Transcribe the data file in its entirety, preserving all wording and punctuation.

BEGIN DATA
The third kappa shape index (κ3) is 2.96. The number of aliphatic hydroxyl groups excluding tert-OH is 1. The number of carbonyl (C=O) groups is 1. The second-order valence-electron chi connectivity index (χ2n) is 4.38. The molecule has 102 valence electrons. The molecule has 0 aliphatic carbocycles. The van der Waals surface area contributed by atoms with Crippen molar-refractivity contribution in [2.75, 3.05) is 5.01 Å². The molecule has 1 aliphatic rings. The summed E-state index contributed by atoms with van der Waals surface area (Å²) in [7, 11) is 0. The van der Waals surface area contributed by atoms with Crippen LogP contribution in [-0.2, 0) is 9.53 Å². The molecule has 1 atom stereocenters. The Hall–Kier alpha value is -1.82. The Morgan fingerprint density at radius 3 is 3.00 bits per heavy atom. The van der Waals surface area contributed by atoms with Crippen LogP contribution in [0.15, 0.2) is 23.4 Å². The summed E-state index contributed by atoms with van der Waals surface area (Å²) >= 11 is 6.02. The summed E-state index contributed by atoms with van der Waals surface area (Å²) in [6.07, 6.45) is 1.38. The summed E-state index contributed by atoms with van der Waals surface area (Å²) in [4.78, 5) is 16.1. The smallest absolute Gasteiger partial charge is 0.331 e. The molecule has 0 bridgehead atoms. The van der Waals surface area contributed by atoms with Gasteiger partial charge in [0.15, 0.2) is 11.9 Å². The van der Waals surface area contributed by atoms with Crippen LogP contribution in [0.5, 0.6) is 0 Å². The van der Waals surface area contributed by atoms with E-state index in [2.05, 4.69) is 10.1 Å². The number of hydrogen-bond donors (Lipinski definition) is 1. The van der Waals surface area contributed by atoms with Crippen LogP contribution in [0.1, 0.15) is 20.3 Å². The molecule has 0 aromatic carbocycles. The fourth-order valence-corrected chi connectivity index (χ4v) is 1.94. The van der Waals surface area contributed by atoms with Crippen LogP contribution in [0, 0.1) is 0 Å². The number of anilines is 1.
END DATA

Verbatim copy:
The third kappa shape index (κ3) is 2.96. The number of aliphatic hydroxyl groups excluding tert-OH is 1. The number of carbonyl (C=O) groups is 1. The second-order valence-electron chi connectivity index (χ2n) is 4.38. The molecule has 102 valence electrons. The molecule has 0 aliphatic carbocycles. The van der Waals surface area contributed by atoms with Crippen molar-refractivity contribution in [2.75, 3.05) is 5.01 Å². The molecule has 1 aliphatic rings. The summed E-state index contributed by atoms with van der Waals surface area (Å²) in [7, 11) is 0. The van der Waals surface area contributed by atoms with Crippen LogP contribution in [-0.2, 0) is 9.53 Å². The molecule has 1 atom stereocenters. The Hall–Kier alpha value is -1.82. The Morgan fingerprint density at radius 3 is 3.00 bits per heavy atom. The van der Waals surface area contributed by atoms with Crippen LogP contribution in [0.15, 0.2) is 23.4 Å². The summed E-state index contributed by atoms with van der Waals surface area (Å²) >= 11 is 6.02. The summed E-state index contributed by atoms with van der Waals surface area (Å²) in [6.07, 6.45) is 1.38. The summed E-state index contributed by atoms with van der Waals surface area (Å²) in [4.78, 5) is 16.1. The smallest absolute Gasteiger partial charge is 0.331 e. The molecule has 0 bridgehead atoms. The van der Waals surface area contributed by atoms with Gasteiger partial charge in [0.15, 0.2) is 11.9 Å². The van der Waals surface area contributed by atoms with Crippen LogP contribution in [0.5, 0.6) is 0 Å². The van der Waals surface area contributed by atoms with E-state index in [2.05, 4.69) is 10.1 Å². The number of hydrogen-bond donors (Lipinski definition) is 1. The van der Waals surface area contributed by atoms with Crippen LogP contribution in [0.1, 0.15) is 20.3 Å². The molecule has 0 aromatic carbocycles. The fourth-order valence-corrected chi connectivity index (χ4v) is 1.94. The van der Waals surface area contributed by atoms with Crippen LogP contribution in [0, 0.1) is 0 Å². The number of anilines is 1.